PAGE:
Stocks making the biggest moves midday: Wayfair, Fastly, Robinhood and more


The logo of US cloud computing services provider Fastly is seen on a smartphone screen.

Pavlo Gonchar | SOPA Images | LightRocket via Getty Images

Check out the companies making headlines in midday trading.

Robinhood — Shares of the trading app dropped more than 14% after the newly public company said in a filing that existing shareholders will sell close to 97.9 million shares over time. The commission-free broker said it will not receive any of the proceeds from the stock sale of 97,876,033 shares of its Class A common stock. The stockholders were among those who came to Robinhood’s rescue during the historic trading mania earlier this year.

Cigna — The insurance company’s shares fell more than 11% despite a better-than-expected quarterly earnings report. Cigna reported quarterly earnings of $5.24 per share on revenues of $43.11 billion. Analysts expected earnings of $4.96 per share on revenue of $41.26 billion. However, the company noted a headwind of higher medical costs.

Fastly — Fastly shares plunged over 7% following its earnings report Wednesday, which showed a loss of 15 cents per share for the second quarter, compared to the 17-cent loss analysts had estimated. The cloud software provider missed on revenue forecasts and said its June network outage will continue to affect results for the rest of the year.

Wayfair — The furniture and home goods retailer saw shares jump about 10% after reporting earnings. Wayfair topped earnings estimates, reporting $1.89 per share, but missed slightly on revenue, reporting $3.86 billion compared to the estimated $3.94 billion. The company said active customers grew 20% year-over-year to 31.1 million.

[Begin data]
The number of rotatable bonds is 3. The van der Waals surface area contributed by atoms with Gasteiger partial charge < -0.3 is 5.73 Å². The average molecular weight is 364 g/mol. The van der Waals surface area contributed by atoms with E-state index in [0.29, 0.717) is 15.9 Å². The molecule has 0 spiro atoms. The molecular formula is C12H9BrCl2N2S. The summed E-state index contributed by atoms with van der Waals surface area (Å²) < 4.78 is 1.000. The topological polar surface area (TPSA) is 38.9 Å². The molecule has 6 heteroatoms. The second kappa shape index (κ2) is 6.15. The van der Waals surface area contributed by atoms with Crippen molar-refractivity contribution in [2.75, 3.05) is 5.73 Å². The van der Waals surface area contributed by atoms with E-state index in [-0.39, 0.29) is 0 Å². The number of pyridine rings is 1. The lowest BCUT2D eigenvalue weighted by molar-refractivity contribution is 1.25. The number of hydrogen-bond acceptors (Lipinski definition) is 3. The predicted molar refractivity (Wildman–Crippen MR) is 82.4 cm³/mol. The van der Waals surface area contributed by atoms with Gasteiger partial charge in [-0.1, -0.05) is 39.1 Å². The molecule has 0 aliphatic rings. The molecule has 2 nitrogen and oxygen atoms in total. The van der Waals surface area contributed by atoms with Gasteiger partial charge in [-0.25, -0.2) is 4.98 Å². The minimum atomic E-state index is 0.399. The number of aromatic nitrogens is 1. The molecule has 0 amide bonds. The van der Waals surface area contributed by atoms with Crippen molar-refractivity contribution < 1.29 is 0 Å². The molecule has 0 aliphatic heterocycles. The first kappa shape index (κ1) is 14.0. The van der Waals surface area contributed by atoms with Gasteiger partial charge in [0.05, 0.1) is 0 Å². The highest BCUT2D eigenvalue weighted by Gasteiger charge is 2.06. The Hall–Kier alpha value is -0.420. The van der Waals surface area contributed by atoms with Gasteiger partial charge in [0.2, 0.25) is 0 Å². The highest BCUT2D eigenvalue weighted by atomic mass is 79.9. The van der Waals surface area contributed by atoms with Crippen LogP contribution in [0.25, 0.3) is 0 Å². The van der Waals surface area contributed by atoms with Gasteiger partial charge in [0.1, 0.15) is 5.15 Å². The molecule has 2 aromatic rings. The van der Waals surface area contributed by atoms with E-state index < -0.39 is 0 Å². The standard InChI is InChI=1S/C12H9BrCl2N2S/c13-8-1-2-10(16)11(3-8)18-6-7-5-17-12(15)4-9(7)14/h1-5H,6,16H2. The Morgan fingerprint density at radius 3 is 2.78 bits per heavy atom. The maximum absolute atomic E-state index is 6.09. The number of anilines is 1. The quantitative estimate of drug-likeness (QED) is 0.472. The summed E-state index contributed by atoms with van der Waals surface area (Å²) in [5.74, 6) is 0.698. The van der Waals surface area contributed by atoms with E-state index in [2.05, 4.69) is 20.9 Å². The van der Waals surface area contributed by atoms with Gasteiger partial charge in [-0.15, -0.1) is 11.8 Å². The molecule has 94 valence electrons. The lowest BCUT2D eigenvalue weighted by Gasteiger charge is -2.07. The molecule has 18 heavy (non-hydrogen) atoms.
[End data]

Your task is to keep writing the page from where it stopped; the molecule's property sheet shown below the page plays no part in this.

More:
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Nautilus Biotechnology — Shares of Nautilus surged past 16% around 12:20 p.m. EST, after a report that Amazon invested “millions” in the pre-revenue biotechnology company as part of its efforts to grow its healthcare presence. Nautilus went public in June through a special-purpose acquisition company, or SPAC.

Etsy — Shares of the e-commerce name tumbled about 7% after user growth numbers came up short of estimates. During the second quarter the company earned 68 cents per share, compared to the 63 cents analysts surveyed by Refinitiv were expecting. Revenue came in at $528.9 million, also ahead of the expected $524.7 million.

Booking Holdings — Booking Holdings stock jumped more than 6% despite missing Wall Street expectations for quarterly earnings on Wednesday. The company — whose brands include Priceline, Kayak and other travel services — lost an adjusted $2.55 per share for the second quarter, wider than the loss of $2.04 per share analysts anticipated. However, revenue came in above estimates as travel demand jumped.

Edgewell Personal Care — The maker of personal care products saw shares jump 4.5% after reporting quarterly earnings. Edgewell reported earnings per share of 89 cents and revenue of $573.7 million, both of which beat Wall Street forecasts, according to Refinitiv. The company also raised its full-year earnings guidance.

Roku — The streaming service device company’s shares slid more than 2% after Roku reported weaker-than-expected user growth during the second quarter. The company did, however, beat expectations on both the top and bottom line. Roku earned 52 cents per share on $645 million in revenue. Analysts were expecting 13 cents per share on $618 million in revenue, according to estimates from Refinitiv.

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Becton Dickinson — Medical tech company Becton Dickinson’s stock fell roughly 4% despite reporting second-quarter earnings of $2.74 per share, which beat analysts’ estimates by 30 cents. It also beat on revenue, reporting $4.89 billion versus the forecasted $4.51 billion.

Moderna — Moderna shares are down about 1.8% even after it released better-than-expected earnings and revenue as well as positive vaccine protection durability data this week. The data indicated protection from Covid from the Moderna vaccine lasts well after six months. The company also announced it plans to release a booster vaccine this winter.

 — CNBC’s Pippa Stevens, Hannah Miao and Yun Li contributed reporting

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